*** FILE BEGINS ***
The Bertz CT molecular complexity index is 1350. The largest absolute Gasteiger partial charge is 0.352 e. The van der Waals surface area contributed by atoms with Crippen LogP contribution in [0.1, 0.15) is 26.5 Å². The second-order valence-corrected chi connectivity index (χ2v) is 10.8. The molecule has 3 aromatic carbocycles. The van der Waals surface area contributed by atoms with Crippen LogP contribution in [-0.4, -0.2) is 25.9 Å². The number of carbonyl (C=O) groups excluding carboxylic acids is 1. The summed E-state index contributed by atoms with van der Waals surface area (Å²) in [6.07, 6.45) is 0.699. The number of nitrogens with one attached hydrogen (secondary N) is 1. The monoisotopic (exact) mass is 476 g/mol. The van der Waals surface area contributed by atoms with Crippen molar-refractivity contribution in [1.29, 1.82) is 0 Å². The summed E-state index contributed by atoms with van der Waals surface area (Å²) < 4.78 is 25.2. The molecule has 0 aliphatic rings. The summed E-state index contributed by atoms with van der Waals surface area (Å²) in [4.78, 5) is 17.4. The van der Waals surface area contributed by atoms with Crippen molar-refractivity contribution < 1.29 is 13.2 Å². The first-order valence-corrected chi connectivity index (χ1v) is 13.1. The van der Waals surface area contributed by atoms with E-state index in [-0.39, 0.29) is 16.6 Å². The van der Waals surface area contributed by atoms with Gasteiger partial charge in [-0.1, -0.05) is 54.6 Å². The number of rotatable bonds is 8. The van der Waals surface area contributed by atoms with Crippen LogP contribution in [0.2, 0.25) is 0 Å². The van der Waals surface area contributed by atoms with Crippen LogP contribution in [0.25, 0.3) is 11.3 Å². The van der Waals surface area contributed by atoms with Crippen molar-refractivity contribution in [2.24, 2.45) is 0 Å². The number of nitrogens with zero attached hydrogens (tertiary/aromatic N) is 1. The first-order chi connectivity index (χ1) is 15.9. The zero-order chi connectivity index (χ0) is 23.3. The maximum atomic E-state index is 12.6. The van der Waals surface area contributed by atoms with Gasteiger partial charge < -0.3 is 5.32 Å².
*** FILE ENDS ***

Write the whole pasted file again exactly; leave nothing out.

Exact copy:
The Bertz CT molecular complexity index is 1350. The largest absolute Gasteiger partial charge is 0.352 e. The van der Waals surface area contributed by atoms with Crippen LogP contribution in [0.1, 0.15) is 26.5 Å². The second-order valence-corrected chi connectivity index (χ2v) is 10.8. The molecule has 3 aromatic carbocycles. The van der Waals surface area contributed by atoms with Crippen LogP contribution in [-0.4, -0.2) is 25.9 Å². The number of carbonyl (C=O) groups excluding carboxylic acids is 1. The summed E-state index contributed by atoms with van der Waals surface area (Å²) in [6.07, 6.45) is 0.699. The number of nitrogens with one attached hydrogen (secondary N) is 1. The monoisotopic (exact) mass is 476 g/mol. The van der Waals surface area contributed by atoms with Crippen molar-refractivity contribution in [1.29, 1.82) is 0 Å². The summed E-state index contributed by atoms with van der Waals surface area (Å²) < 4.78 is 25.2. The molecule has 0 aliphatic rings. The summed E-state index contributed by atoms with van der Waals surface area (Å²) in [4.78, 5) is 17.4. The van der Waals surface area contributed by atoms with Crippen molar-refractivity contribution < 1.29 is 13.2 Å². The first-order valence-corrected chi connectivity index (χ1v) is 13.1. The van der Waals surface area contributed by atoms with E-state index in [-0.39, 0.29) is 16.6 Å². The van der Waals surface area contributed by atoms with Gasteiger partial charge in [-0.1, -0.05) is 54.6 Å². The number of rotatable bonds is 8. The van der Waals surface area contributed by atoms with Crippen LogP contribution in [0.2, 0.25) is 0 Å². The van der Waals surface area contributed by atoms with Crippen LogP contribution in [0.25, 0.3) is 11.3 Å². The van der Waals surface area contributed by atoms with Crippen molar-refractivity contribution in [2.24, 2.45) is 0 Å². The number of nitrogens with zero attached hydrogens (tertiary/aromatic N) is 1. The first-order chi connectivity index (χ1) is 15.9. The zero-order chi connectivity index (χ0) is 23.3. The maximum atomic E-state index is 12.6. The van der Waals surface area contributed by atoms with Gasteiger partial charge < -0.3 is 5.32 Å².